As the old year draws to a close it's time for CIOs and analysts to reflect on the developments of the past year and gaze into the crystal ball to work out just what 'revolutions' 2015 will bring. This time last year my colleague Dale Vile forecast that technology tidal waves would be few and far between, not to say non-existent.

His view was remarkably accurate being based on the extensive research we undertake talking with CIOs. Our predictions for the next twelve months show only subtle changes, but there are some signs of accelerating developments in a few areas that you should keep a weather eye on.

  • One of the year's hottest marketing phrases revolves around 'Software Defined', with Software Defined Data Centre (SDDC), Software Defined Networks (SDN) and Software Defined Storage (SDS) all featuring heavily. It is highly unlikely that 2015 will see 'Software Defined' nirvana arrive with every IT resource automatically controlled by software based on the organisation's policies, but the automation and control of IT hardware resources will expand. Even though SDDC, SDS and SDN are hype marketing terms, the solutions being developed do have value, although most are still in the early stages of development. It will be some time before mature platforms arrive, but that is no reason to ignore developments now as there are good use cases for existing solutions.
  • 2014 has seen a widespread change in the maturity of the marketing industry with respect to most things 'Cloud'. The idea that every organisation would rush to move all IT systems to the public cloud is now obsolete in most, though alas not all, vendors. The majority now accept that most companies will use a mix of in-house IT and external resources. 2015 will see organisations of all sizes use the solutions that best fit their needs, budgets and comfort zones.
  • The moves towards Cloud, Software Defined and more flexible, cost efficient IT that supports ever more effective business services frequently requires IT resources to be shared among multiple users, departments and to run competing applications on a common infrastructure. Many organisations have IT budget processes that are not well suited to funding shared IT services. IT budgeting needs to change and all business users will be impacted. Such changes may well prove to be more challenging than any technology projects as the dreaded 'internal politics', possibly combined with 'charge back' are likely to be very visible.
  • Mobile and BYOD will continue to pose problems even as management solutions evolve to meet a much broader range of use cases and cover broader groups of devices. While management solutions are maturing in terms of the capabilities they provide, many organisations have yet to establish policies governing what is and is not acceptable in terms of BYOD usage. Many also still need to tackle what support will be delivered for user owned devices or how the organisation's data and intellectual property will be protected and secured on such machines. 2015 is the year to ensure you have suitable policies, as well as how to monitor and enforce them.
  • Big Data still grabs the headlines while sightings of data scientists at large in businesses remain rare. But the solutions able to support faster analysis of data, whether big or not, are developing rapidly. In truth our research tells us that operational analytics, as close to real time as can be achieved cost effectively, is an area offering great potential value to a broader range of organisations than very big data systems. But solution development is not enough if the end users who should be exploiting these developments lack either the skills to turn information into business actions or are not given the authority to do so. Next year is the time to ensure your staff are ready to exploit better analysis of the organisation's data.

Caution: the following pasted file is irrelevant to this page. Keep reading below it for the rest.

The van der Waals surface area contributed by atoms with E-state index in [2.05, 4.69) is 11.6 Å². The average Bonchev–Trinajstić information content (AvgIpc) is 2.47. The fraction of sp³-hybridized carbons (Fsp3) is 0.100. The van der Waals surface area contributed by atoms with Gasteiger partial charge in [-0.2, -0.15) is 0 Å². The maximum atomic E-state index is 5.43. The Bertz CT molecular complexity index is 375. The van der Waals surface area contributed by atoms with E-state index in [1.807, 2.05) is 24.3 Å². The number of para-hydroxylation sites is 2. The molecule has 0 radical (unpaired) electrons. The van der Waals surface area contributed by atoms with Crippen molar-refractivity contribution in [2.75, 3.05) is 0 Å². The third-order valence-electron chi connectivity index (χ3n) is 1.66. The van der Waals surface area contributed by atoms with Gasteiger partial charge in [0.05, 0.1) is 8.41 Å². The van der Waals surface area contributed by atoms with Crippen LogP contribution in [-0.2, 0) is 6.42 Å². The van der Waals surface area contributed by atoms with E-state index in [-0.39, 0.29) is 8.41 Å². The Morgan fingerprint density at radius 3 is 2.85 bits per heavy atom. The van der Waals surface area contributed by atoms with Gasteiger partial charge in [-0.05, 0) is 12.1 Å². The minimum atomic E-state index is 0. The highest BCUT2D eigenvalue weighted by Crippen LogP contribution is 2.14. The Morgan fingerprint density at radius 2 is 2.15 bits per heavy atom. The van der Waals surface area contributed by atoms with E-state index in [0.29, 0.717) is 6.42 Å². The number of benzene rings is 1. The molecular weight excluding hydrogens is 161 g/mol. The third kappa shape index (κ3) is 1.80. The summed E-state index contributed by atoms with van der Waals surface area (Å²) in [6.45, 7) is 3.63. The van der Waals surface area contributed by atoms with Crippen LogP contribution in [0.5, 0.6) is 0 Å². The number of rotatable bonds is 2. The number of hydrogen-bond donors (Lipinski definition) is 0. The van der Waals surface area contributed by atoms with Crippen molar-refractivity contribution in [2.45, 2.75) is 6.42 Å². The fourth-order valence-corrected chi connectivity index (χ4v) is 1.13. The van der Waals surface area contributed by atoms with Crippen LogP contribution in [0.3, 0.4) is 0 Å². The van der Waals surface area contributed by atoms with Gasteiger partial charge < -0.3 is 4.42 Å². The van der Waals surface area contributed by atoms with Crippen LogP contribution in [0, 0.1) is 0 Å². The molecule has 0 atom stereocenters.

• Before you can analyse your data better, you need to be able to find it. However, information management is something everyone puts off until things break. With data volumes growing and organisations under pressure to exploit data more effectively as well as to ensure it is protected appropriately, information management must be addressed now.
  • A number of high profile vendors and widely published 'influencers' continue to insist that the role of the CIO is becoming subservient to the demands of other executives, most notably CMOs. This is not the case in the vast majority of organisations and is extremely unlikely to become so during 2015. IT is becoming more important to business and is still far away from becoming a 'utility' service capable of being switched on and off at the whim of any executive. More and more businesses rely on IT systems to perform essential services and to support almost all business processes and operations. This will not change in my lifetime, never mind in 2015.
  • People matter more than ever as IT is not just about technology developments. The need for training has become a luxury, but if overlooked this can have negative effects, if only in missed opportunities and the inefficient use of staff resources. As IT becomes more complex the need for IT skills in both the technical teams and in the user population as a whole grows. 'Smarter' management, automation and 'user friendly' systems help, but understanding how things hang together is essential. Training may be difficult to value in cash terms, but the benefits can often be very visible. At the very least, training in analytics and 'Software Defined X' will be essential in 2015.

Are you ready for the opportunities and challenges 2015 will bring?

Tony Lock is an analyst at Freeform Dynamics